I was somewhat apprehensive when I got in his car. The bucket seat cradled me and was very supportive. I buckled my seatbelt which was a new safety feature at the time, one that I would really appreciate in a few minutes. We started out and I watched as Archie started shifting the manual transmission through the gears gaining speed.

By the time we passed the old Boy Scout Camp at the west end of town on Rt#5, we were going 50 mph. I noted that the car had a good suspension as we travelled over several rough places in the road near Leaf Bank. We were running along at 60mph when we approached the sharp curve near Cabot Yard.

I mentioned to Archie that he might want to slow down as that turn could be tricky and many wrecks had occurred there over the years. When there was no response from him and before I could think of anything else worthwhile to say, we were whistling past Furr's car lot.

I didn't realize that I was holding my breath until I exhaled and started breathing in short ragged gasps of air. We had taken that Cabot Yard turn at 60 mph. The Nighcut hill was upon us now and I held my breath again and gripped the handle above the door as we entered the turn.

I saw Archie shift to a lower gear. Suddenly it felt like we had achieved lift off as we passed the Hill Top Beer Joint. I remember thinking that if I somehow survived this trip, I would never ride with him again.

It is a terrible feeling to be trapped in a car as an unwilling passenger when the car is being driven at a high rate of speed. If you are reading this, I hope you never have that experience. You can't just open the door and step out although that thought did cross my mind.

The feeling of helplessness is overpowering and there is a constant lump in your throat as your heart beats wildly and you desperately wish you were someplace else. And it is so tiring to constantly be in misery thinking that death and destruction awaits around every turn.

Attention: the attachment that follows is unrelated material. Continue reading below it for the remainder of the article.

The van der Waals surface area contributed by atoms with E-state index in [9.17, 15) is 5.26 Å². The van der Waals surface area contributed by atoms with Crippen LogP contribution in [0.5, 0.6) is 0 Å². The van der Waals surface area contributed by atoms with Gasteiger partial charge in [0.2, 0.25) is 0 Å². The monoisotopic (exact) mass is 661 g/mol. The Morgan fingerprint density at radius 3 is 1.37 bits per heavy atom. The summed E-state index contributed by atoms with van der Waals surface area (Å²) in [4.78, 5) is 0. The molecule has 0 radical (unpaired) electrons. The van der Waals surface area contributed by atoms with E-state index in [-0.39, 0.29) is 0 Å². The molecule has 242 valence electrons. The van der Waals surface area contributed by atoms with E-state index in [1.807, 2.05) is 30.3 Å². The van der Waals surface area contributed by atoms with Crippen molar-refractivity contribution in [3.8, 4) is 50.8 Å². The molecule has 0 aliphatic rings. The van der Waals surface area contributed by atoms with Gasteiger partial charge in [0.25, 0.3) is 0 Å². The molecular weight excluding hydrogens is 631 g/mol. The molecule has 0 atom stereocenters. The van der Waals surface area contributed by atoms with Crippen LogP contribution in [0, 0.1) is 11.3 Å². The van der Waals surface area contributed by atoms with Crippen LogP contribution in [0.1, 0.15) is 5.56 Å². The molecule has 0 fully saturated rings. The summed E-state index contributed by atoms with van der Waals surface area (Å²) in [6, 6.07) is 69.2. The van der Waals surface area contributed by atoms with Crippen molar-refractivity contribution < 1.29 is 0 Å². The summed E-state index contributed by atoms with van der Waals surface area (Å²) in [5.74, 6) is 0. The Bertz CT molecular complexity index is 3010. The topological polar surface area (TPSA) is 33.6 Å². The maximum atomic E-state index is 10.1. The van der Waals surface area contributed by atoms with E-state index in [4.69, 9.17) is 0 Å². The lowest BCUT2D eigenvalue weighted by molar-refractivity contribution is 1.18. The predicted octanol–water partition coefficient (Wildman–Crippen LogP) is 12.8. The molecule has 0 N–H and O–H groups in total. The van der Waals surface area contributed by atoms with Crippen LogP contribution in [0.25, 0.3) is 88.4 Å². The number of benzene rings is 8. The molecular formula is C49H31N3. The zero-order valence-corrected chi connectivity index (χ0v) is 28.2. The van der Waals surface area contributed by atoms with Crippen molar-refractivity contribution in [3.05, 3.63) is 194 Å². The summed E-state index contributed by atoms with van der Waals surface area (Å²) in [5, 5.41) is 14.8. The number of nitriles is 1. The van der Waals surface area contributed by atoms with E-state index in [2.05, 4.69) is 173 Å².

Boy, was I in misery and we had just started. We had a long way to go if we didn't wreck somewhere. It was unfolding almost like a nightmare.

Going downhill past the Big Root intersection, I suddenly saw that we were about to overtake a really big truck. I yelled out, "Watch out for the truck!" Luckily for us, Archie had good reflexes and hit the brakes and my seatbelt bit into my body and we managed to not hit the back of the truck, or worse, run under it.

I think the truck had W. B. Gibson, Grantsville, W.Va written on the back of it. In fact, I'm sure of it because the letters were really big and right there in front of me. We followed it on down the road at about 35 mph and it seemed like we were not even moving.

I relaxed somewhat but that was short lived when Archie passed the truck near the Lewis Smith residence.

I told Archie that we had plenty of time and didn't have to be there until 10:00AM thinking that I could reason with him so he might slow down. He looked over at me and said not to worry, that he was in complete control.

He said that his car wasn't all that fast anyway because the top speed was only 87 mph and he had run it up to that point many times. For whatever reason, his words did not reassure me all that much concerning our current situation. When I looked at him, I could see that he was grinning at me and enjoying my misery.